When you have some spare time, please email me a list of professions you believe will suit my cynical nature. I'm curious?

Sunday, January 18, 2009


Drummer Leonard King will not stop throwing around accusations. Here's enough earful.

Hey Charles,

Who is this Dave "Groove" Holmes you keep referring to? He never existed. However, Richard "Groove" Holmes did. That says EVERYTHING that needs to be said about you. I wish you great success on your book of interviews with the "A-Team" cats. Gibbs, Woodard, I, and many more are on the "A-Plus Team". Betcha didn't know that!

Leonard-Thank for pointing out my careless mistake. That's what I appreciate about my readers. They don't hesitate to point out factual errors .You're right the organist's name is Richard not Dave. By the way, I posted your comments about my blog "Stay Away". It is titled "Critic Hating". You should read it.

Leonard I wasn't going to say anything, but after your remarks about me misidentifying the organist as Dave not Richard, I feel it's necessary to let you know I would have posted "Critic Hating” sooner, but I spent an hour last night correcting your grammatical errors and misspelled words. You misspelled seven words.

If misidentifying Richard tells you everything you need to know about me as a jazz journalist what does misspelling words you should have learned to spell in elementary school say about you. You do call yourself Professor Leonard King Jr., right.

Sure, I plan to include the article about Gerard Gibbs in my book. Maybe one day when we have put this bad blood behind us we will be able to set down and talk about your career.

Your pal


Hello Charles,

Yes, I had a few typos. BIG DEAL! Man--you really don't like who YOU are, Charles. I wonder if you've ever TRIED to be a musician at any time in your life in order to understand what it really takes at ALL levels in a person's daily life. You're a musician-wanna-be who obviously cannot be a musician at all. You can't speak the language of music at all--we REAL musicians can DO THAT. So what is your real purpose, Charles? To maim, not support the music or musicians. Your words and your blog do not serve the musicians' communities at all. Instead, you have a lot inner frustration to spew forth. Perhaps you should take up wrestling or be a police officer since you like messin' with people. Leonard King Jr.

Hey Leonard-

You're wrong again, man. I've never aspired to be a musician. I know you have to be disciplined to master any instrument. It also takes dedication and discipline to be a writer. Writing is my trade, and I'm good at it. Stop trying to psycho-analyze me. If you really want to know what motivates me just ask. I enjoy talking about myself.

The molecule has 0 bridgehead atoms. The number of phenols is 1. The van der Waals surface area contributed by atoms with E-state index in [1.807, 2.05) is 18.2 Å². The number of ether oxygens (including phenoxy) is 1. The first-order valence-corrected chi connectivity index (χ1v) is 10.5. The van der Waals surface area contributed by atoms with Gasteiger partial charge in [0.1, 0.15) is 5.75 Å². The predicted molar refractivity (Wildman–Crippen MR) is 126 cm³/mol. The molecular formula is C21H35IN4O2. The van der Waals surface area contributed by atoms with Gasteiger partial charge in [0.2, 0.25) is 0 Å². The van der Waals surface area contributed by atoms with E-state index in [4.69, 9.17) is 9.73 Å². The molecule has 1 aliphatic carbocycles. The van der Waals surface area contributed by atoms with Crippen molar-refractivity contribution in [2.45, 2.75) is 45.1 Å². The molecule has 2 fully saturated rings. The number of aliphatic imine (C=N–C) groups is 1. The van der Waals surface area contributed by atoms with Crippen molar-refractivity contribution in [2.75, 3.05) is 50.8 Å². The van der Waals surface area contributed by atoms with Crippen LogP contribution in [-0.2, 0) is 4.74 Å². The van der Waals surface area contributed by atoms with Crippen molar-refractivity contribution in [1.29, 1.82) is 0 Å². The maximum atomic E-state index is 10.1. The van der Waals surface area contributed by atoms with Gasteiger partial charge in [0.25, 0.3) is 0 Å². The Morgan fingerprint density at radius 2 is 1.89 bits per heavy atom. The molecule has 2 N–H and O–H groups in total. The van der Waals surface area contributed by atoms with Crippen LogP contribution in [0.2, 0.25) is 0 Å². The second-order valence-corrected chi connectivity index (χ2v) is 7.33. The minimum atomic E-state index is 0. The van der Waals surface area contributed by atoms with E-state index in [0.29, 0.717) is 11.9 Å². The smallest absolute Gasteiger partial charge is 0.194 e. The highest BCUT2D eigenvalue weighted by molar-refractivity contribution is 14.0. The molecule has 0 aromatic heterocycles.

I'm elated; however, your latest correspondence wasn't fraught with misspelled words and typos. Kudos! Editors call such sloppiness "dirty copy". Seven mistakes in a single article would definitely sully your credibility among the rank and file, and would get you canned. If I had your mailing address, I would've sent you a dictionary (I have several) and the "Idiot's Guide to Proper Grammar" (that's actually the name of the book) both are helpful.

Keep in mind, Leonard, I would've never pointed out your misspellings and typos in your last correspondence had you not implied I'm a numbskull for misidentifying organist Richard "Groove Holmes". The more we correspond the more I like you. Not only are you super-sensitive you're also feisty. Hey, man I have to go. I just got in from the Marcus Belgrave and Charlie Gabriel's album release party at Bert's Marketplace. Those old timers sure know how to through a party. You should've come. You could've picked up a few pointers.

Stay in touch,



Drummer Leonard King is still upset. Yesterday, I received his comments to a blog I wrote headlined “Stay Away”. I told the drummer I’ve only criticized him twice, and overall I think he’s a sold musician. King dismissed those remarks. In his latest tirade, which I posted and responded to, Leonard accused me of not supporting local jazz musicians. That accusation is untrue, and proves Leonard neglected to research my career and contribution to Detroit jazz before he relied to my post.

If the drummer had done his homework before calling me a hack, he would’ve discovered I’ve given exposure to established Detroit jazz musicians as well as up coming musicians. Leonard also suggested I learn how to project love, which he implied would be the antidote for my cynicism. Maybe someday soon I’ll give that a shot.

For now, I will stick the formula that’s worked for me over the years, which is simply telling the truth, and refusing to mince my words. Since Leonard when out his way to give me advice, I feel obligated to return the favor. Before you accuse jazz journalists of being narrow-minded and unsupportive of the musicians they’ve taken an oaf to cover, I recommend you do your homework first.